Beekeeping Calendar

In truth, weather pattern variations (including unusual or ‘freak’ incidents) means that a ‘one-size fits all’ beekeeping calendar is not really possible. 

There can be a general guide as to some of the seasonal activities of a beekeeper, but beekeeping will always require common sense flexibility to respond to any challenges that may crop up from time to time.

Beekeeping Calendar – A Rough Seasonal Guide For Hive Management

beekeeper working with frames in a beehive

The following beekeeping calendar, is therefore only a rough ‘seasonal guide’ for hive management.

Early Spring:  

Cool to very cold or even freezing temperatures can persist in early spring in temperate regions.  Despite this, on clear days, bees may fly out to forage on early blossoming shrubs and trees, such as heathers and Mahonias.

  1. Heft the hives to check for food stores.  Provide food if bees need to be fed, but avoid opening the hive, instead make use of the crown board. 

    If using a top bar hive, place fondant on the hive floor just inside the follower boards.  If you feed honey to your bees, it must be their own.

  2. Continue to monitor the weather frequently, as well as availability of food from local flora, such as tree blossoms etc.  Do you need to continue feeding your bees?

  3. Check the hive is in good repair, especially around the entrance. Carefully perform any damage.

  4. Change the floor of the hive, removing any detritus and inspecting for any signs of disease or Varroa infestation, and treat if necessary.
Learning with the experts - beekeeping with Phil chandler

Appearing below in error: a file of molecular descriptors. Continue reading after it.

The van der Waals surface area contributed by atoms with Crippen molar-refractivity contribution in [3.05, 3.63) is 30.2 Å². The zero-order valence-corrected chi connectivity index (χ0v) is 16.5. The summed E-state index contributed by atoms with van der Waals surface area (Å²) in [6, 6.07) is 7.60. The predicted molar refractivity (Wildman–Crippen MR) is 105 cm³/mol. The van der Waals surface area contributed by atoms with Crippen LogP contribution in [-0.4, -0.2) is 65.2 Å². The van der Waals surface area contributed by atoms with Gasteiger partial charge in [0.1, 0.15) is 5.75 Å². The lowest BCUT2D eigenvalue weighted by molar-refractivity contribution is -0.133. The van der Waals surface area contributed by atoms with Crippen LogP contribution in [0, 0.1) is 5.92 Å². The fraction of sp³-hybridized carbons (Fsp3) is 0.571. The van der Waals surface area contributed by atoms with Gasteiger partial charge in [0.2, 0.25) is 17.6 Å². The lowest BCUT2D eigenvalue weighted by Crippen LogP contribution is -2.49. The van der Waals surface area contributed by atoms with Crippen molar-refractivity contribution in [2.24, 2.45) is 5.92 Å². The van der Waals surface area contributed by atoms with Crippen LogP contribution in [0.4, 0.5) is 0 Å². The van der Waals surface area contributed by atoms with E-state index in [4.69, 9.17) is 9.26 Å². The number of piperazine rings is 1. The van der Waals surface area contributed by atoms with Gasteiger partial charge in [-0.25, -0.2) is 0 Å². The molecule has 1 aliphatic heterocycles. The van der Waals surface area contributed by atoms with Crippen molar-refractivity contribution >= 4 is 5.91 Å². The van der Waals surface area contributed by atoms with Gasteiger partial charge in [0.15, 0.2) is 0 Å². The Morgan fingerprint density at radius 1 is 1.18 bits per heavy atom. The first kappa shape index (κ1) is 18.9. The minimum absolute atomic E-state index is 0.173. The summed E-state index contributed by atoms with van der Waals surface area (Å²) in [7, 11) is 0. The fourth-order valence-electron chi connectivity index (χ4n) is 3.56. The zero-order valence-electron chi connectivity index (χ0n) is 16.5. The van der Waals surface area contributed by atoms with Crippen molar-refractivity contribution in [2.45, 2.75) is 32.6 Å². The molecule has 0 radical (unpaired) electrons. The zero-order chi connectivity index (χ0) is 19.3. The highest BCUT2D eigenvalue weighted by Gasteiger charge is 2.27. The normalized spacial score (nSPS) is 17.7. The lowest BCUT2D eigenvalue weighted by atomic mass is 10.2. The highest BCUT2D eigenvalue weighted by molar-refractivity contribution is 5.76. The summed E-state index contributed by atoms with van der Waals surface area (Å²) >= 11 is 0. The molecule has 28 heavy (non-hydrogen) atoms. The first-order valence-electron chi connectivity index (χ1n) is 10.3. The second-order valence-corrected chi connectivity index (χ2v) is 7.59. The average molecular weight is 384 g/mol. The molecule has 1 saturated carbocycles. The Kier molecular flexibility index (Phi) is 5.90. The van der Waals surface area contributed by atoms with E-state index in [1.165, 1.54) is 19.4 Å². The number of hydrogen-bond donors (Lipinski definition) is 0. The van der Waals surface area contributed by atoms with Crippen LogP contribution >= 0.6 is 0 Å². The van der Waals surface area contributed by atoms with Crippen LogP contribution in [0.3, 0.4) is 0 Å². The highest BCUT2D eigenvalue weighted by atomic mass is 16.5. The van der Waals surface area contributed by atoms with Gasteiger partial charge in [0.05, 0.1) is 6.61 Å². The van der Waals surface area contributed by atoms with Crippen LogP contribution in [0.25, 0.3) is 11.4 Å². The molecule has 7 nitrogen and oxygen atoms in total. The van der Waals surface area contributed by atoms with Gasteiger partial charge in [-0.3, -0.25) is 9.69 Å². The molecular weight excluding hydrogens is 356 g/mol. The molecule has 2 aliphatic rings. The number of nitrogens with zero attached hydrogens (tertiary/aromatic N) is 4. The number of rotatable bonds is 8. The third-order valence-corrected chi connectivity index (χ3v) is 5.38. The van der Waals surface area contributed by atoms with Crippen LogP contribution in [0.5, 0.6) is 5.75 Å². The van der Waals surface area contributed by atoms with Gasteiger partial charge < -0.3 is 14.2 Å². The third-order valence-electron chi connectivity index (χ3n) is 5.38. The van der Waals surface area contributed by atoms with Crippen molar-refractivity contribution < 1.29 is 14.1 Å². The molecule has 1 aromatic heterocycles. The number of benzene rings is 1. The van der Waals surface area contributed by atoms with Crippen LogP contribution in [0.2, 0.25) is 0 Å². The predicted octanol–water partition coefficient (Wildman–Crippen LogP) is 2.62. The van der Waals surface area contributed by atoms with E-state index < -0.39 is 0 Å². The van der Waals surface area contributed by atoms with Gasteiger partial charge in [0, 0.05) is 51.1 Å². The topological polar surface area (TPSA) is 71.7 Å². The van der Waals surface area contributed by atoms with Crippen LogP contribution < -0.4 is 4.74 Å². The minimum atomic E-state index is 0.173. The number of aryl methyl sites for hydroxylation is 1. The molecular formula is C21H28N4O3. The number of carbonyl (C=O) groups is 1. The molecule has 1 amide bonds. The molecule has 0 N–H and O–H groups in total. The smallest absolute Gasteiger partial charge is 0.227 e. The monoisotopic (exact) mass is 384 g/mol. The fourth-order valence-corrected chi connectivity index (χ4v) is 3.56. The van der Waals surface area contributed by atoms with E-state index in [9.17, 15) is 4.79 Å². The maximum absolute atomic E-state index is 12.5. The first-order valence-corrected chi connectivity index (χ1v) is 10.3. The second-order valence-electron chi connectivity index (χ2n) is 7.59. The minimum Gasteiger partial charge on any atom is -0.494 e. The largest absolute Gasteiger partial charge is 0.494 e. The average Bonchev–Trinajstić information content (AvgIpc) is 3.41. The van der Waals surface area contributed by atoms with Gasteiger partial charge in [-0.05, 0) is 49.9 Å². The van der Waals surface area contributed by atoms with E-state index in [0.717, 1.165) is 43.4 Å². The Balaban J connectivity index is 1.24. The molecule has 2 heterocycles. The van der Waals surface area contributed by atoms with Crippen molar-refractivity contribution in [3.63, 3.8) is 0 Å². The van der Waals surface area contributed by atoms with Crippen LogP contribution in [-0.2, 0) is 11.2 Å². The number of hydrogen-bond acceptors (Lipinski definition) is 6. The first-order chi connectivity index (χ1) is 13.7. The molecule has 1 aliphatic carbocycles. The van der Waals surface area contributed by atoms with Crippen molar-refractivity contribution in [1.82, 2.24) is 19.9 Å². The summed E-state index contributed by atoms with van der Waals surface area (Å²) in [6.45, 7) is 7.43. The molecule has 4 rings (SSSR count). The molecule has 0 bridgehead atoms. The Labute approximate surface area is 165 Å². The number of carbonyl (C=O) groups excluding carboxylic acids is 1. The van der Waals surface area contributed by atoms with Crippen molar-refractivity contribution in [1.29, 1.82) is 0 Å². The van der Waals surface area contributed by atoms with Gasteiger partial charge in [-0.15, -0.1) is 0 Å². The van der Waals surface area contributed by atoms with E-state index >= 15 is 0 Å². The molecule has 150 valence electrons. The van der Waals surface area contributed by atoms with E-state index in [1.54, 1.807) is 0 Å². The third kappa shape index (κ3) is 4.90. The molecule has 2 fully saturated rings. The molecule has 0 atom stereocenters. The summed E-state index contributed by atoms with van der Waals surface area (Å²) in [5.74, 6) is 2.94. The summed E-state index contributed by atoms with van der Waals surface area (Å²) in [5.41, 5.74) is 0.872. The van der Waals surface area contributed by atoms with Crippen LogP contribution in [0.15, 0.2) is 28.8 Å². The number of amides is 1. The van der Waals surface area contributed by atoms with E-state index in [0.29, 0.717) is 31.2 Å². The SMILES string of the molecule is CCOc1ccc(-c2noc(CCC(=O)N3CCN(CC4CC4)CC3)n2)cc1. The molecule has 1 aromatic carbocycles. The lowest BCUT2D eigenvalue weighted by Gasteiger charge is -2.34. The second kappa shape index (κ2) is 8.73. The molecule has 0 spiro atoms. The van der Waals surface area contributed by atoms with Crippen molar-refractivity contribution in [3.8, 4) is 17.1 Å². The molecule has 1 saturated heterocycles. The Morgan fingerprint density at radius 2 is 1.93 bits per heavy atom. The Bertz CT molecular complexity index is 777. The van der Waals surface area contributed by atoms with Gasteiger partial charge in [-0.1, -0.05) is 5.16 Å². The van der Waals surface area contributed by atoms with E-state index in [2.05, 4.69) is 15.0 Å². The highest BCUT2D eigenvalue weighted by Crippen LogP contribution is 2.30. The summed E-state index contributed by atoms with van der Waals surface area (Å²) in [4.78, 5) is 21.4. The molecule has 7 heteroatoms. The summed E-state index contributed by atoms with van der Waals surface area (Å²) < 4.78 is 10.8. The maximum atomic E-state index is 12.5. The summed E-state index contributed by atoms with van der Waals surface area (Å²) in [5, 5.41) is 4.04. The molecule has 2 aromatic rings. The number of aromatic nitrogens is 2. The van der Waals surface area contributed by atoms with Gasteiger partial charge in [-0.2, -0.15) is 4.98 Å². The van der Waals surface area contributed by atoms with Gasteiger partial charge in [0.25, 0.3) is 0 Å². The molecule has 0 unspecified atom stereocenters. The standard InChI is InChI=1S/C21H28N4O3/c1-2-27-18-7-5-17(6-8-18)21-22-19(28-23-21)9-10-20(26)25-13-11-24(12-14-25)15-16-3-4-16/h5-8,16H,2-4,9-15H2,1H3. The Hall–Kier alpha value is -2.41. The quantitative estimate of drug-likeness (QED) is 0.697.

Mid-late spring:

Wait for warm days to quickly inspect the hive more closely  As the weather warms, the colony will grow, and be prepared to provide syrup if necessary.

  1. Remove any honeycomb that has become dark with age, and any detritus.

  2. Remove the mouse guard.

  3. Top bar hives do not use queen excluders.  However, if you are using a conventional hive and a queen excluder, make sure it has not been filled with propolis.

  4. Check the queen’s health – is she healthy and laying well?

  5. Check for signs of disease or pests in the hive.

  6. Add additional frames, especially if there are plenty of trees in blossom nearby.

  7. Keep a look out for signs of swarming as the weather warms.  Consider preparing yourself with a ‘bait hive’.
beekeeper collecting a swarm

Early summer

The queen should be at her peak egg-laying.  There should be plenty of capped brood, and workers tending eggs and larvae.

  1. Continue to look out for signs of swarming.

  2. Add an extra super if you think the bees need more room.

  3. If your bees have been on oilseed rape, you may want to remove honey before it granulates on the comb.

  4. Continue to check for pests and diseases, especially Varroa, and check up on the queen.
beekeeper smoking beehives

Mid-late summer

Bees are less likely to swarm now, but keep a look out for signs.